The thing is, I know I will never quit the life I have for hers, because while I could learn how to make cheese and hats online, I'm not really prepared to give my precious time to learning all those new skills in this season of my life. You see, what I really covet from Laura's mother, is that she grew up learning all these skills as a girl. She wasn't searching the internet and figuring it out as she went, she had it all inside her. All that knowledge and skill. The demands of each day and season, came naturally, and with grace (or at least that's how Laura remembers it.)
In our last two posts, we talked about how quilt designs were not purely functional. They were creative, and they were inspired by the life and circumstances around them. Today, we're talking about function. In the 1800s, girls as young as 3 or 4 were taught to sew squares together to make little quilts for their dolls. By the age of seven, they were expected to stitch regularly without need for close supervision. Squares are a wonderful place to start because they don't have the challenges of stretch, like triangles with a bias angle, and you can cut many in a row, from an old dress or tablecloth, with minimal waste. And, of course, they are an easy shape for those sweet little hands to keep track of.
If you look at old quilts stitched by children, you'll notice they look like they were stitched by children. There was obviously an emphasis on process, on learning, on trying. And they are beautiful. There's one here and here. Aren't they beautiful?
These quilts inspire me to let my children learn, and to let us all enjoy learning, to give them a wealth of skill, like the old glory-box, for when they leave home, skills that feel like second nature, because they learned them when they were young.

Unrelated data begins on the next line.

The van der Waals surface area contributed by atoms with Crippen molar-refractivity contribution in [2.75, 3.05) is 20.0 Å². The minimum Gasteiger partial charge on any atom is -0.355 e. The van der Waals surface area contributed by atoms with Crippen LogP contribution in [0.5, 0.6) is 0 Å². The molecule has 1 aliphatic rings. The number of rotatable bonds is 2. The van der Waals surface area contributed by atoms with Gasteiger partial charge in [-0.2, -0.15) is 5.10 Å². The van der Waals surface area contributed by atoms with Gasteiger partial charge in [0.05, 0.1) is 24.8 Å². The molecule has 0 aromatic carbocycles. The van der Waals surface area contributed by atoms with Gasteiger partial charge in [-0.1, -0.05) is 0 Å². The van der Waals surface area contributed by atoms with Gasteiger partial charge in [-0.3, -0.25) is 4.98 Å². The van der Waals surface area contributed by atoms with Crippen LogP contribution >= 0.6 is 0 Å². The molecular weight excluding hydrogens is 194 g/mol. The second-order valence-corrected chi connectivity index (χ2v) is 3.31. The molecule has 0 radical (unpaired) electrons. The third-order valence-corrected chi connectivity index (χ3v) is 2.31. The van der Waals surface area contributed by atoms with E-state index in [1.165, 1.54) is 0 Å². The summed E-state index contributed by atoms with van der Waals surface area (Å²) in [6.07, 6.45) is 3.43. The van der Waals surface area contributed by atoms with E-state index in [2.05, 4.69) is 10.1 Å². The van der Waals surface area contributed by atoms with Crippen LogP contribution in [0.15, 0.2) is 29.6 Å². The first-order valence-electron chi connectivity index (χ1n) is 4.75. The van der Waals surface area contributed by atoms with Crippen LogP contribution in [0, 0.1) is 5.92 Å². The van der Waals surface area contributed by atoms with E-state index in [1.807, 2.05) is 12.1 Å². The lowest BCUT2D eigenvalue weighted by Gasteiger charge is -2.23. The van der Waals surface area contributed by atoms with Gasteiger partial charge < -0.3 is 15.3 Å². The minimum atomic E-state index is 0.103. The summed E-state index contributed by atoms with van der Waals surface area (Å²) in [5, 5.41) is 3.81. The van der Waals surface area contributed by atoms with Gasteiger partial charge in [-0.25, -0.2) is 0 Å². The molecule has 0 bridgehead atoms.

Today's block is super simple! So simple that I didn't appear to take as many photos as I would have liked. If you have any questions, please feel free to ask!

You will need:
RED: Three 2.5" x 16" strips
WHITE: Three 2.5" x 16" strips.

(just an idea: Keep your scraps together! If you're using the same colours like me, there'll be plenty of other blocks that need the same width shapes!)

1. Start by sewing your strips together side by side, alternating colours. Press after you've sewn them together, all in the same direction.

2. You now have a stripey rectangle. Now, cut 2.5" strips across those stripes, so you have new strips of red and white squares.

3. Lay them out as the picture above, so you have your checkerboard pattern.

4. Sew strips together. I like to press these seams open because I think it sits flatter.

I love seeing all your blocks on Istagram! Thank you for sharing them! We actually have two mothers sewing this quilt with their daughters. I can't tell you how chuffed that makes me feel.
Tully didn't sew this block, but he did enjoy modelling it for me! If you'd like to see the quilt we did make together last year, I wrote about it here. He is still so proud of it!